what are you going to do with your Doppler formula to solve for Vs instead of the usual Fobs ?
     
  14. Nov 25, 2014 #13

    HHH

    User Avatar

    I used the highest frequency and plug it in as fobs and solved for Vsource, however when i do this i get 158 m/s. When i try the same thing with the lowest frequency (plugging it in as fobs) i get 2000 m/s. Both these values seem to high and both these values should also be the same, it doesnt make any sense
     
    Last edited: Nov 25, 2014
  15. Nov 25, 2014 #14

    davenn

    User Avatar
    Science Advisor
    Gold Member

    show us the formula and working you used to solve for Vsource
    and we can see if it is correct

    there is a reason why you got a difference.

    Hint one of your answers is correct, but for the other answer you forgot to take something into account
    do you know what that was ?


    Dave
     
    Last edited: Nov 25, 2014
  16. Nov 25, 2014 #15

    HHH

    User Avatar

    1. Using highest frequency
    fobs = ((Vsound + Vdetector) / (Vsound+Vsource)) f0
    640= ((344.12 + 0) / (344.12- Vsource)) 345
    640/345 = 344.12/344.12-Vsource
    1.885 = 344.12/344.12-Vsource
    344.12 = 638.367 - 1.885Vsource
    344.12 - 638.367 = -1.885Vsource
    -294.247= -1.885Vsource
    Vsource = 158.6 m/s

    1. Using lowest frequency
    fobs = ((Vsound + Vdetector) / (Vsound+Vsource)) f0
    50 = ((344.12 + 0) / (344.12 + Vsource)) 345
    50/345 = 344.12/344.12+Vsource
    0.1449 = 344.12/344.12+Vsource
    344.12 = 49.87 + 0.1449Vsource
    344.12 - 49.87 = 0.1449Vsource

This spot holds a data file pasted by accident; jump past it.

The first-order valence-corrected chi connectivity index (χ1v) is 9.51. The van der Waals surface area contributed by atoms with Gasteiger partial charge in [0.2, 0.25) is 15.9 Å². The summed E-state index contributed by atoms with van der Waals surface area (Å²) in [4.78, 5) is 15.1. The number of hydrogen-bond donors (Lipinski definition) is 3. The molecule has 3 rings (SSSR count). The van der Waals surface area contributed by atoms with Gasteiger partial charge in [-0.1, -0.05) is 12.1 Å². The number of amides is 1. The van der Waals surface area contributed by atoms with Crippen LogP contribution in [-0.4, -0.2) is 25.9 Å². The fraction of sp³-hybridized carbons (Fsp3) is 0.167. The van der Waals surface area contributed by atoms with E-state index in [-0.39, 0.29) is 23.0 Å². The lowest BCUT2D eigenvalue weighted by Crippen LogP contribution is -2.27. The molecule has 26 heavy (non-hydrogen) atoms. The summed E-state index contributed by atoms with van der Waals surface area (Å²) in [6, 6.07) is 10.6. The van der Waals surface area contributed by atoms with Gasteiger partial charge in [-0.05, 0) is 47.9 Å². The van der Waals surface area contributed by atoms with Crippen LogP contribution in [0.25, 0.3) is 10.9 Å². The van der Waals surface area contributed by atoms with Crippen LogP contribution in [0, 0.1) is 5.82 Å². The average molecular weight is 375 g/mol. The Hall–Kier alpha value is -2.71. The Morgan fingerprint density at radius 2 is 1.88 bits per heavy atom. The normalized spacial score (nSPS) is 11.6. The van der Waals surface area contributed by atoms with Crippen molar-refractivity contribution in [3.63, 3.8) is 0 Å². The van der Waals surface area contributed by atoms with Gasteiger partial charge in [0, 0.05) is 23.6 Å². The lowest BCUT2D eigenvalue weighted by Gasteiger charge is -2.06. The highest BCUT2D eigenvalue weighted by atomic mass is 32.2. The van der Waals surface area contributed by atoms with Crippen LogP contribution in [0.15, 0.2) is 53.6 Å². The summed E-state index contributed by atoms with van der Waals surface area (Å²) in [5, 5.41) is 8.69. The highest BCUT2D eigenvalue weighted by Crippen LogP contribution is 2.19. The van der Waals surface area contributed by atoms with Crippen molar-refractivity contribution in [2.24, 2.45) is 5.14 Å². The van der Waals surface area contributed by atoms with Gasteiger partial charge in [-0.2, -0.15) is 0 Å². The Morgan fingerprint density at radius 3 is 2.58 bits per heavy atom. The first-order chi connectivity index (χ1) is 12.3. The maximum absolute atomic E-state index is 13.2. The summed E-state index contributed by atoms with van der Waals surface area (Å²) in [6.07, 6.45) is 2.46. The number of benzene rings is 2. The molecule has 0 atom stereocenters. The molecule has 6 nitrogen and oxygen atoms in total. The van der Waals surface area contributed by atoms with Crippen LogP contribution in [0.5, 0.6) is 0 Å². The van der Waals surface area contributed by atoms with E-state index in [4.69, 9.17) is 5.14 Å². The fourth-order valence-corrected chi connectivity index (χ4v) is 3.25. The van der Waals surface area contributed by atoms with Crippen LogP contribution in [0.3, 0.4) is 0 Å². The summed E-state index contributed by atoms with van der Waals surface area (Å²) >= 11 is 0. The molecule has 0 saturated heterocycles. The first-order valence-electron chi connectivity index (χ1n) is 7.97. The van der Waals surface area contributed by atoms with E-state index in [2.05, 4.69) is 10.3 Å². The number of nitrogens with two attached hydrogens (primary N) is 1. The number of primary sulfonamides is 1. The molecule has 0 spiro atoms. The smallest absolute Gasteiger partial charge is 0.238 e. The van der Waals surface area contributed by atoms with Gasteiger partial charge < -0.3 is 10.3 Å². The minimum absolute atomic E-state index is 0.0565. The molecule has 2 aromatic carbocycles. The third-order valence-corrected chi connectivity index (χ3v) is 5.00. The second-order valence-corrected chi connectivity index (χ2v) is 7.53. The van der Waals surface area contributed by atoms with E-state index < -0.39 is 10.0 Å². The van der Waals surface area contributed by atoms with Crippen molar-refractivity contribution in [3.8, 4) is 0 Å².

294.24 = 0.1449Vsource
    Vsource = 2030.64 m/s
     
    Last edited: Nov 25, 2014
  17. Nov 25, 2014 #16

    HHH

    User Avatar

    I am not sure what i did wrong.... it seems right to me
     
    Last edited: Nov 25, 2014
  18. Nov 25, 2014 #17

    davenn

    User Avatar
    Science Advisor
    Gold Member

    OK to lessen the complication you only need to work out the Vs for the increase in freq ( as the source is coming towards you

    you got the right answer 158 m/s

    taking into account that the velocity is constant, the velocity of the source as it is moving away from you is still 158 m/s its just going to be negative

    ( was trying myself to justify the same result and haven't been able to do that haha)
    someone may show us both how to use the 50Hz and get the -158 m/s ... as I said my maths suck LOL

    here's an example graphic I took out of a physics paper that showed the rearranged formula to solve for Vs


    doppler2.gif
     
  19. Nov 25, 2014 #18

    HHH

    User Avatar

    Isnt the speed of 158 m/s way to fast... for some swinging something above their head?
    Also, can anyone explain why it is different when moving towards and moving away... i still don't understand it.
     
  20. Nov 25, 2014 #19

    davenn

    User Avatar
    Science Advisor
    Gold Member

    we can only go on the observed sound freq's given in the problem ( they may or may not be realistic) its irrelevant, we both were able to come up with a correct solvable answer :)

    your moving away speed of ~ 2000m/s is incorrect. As I said, because the source velocity is constant the moving away speed is the same, just negative

    Dave
     
  21. Nov 25, 2014 #20

    HHH

    User Avatar

    Thanks for the help
     
Know someone interested in this topic? Share this thread via Reddit, Google+, Twitter, or Facebook

Have something to add?
Draft saved Draft deleted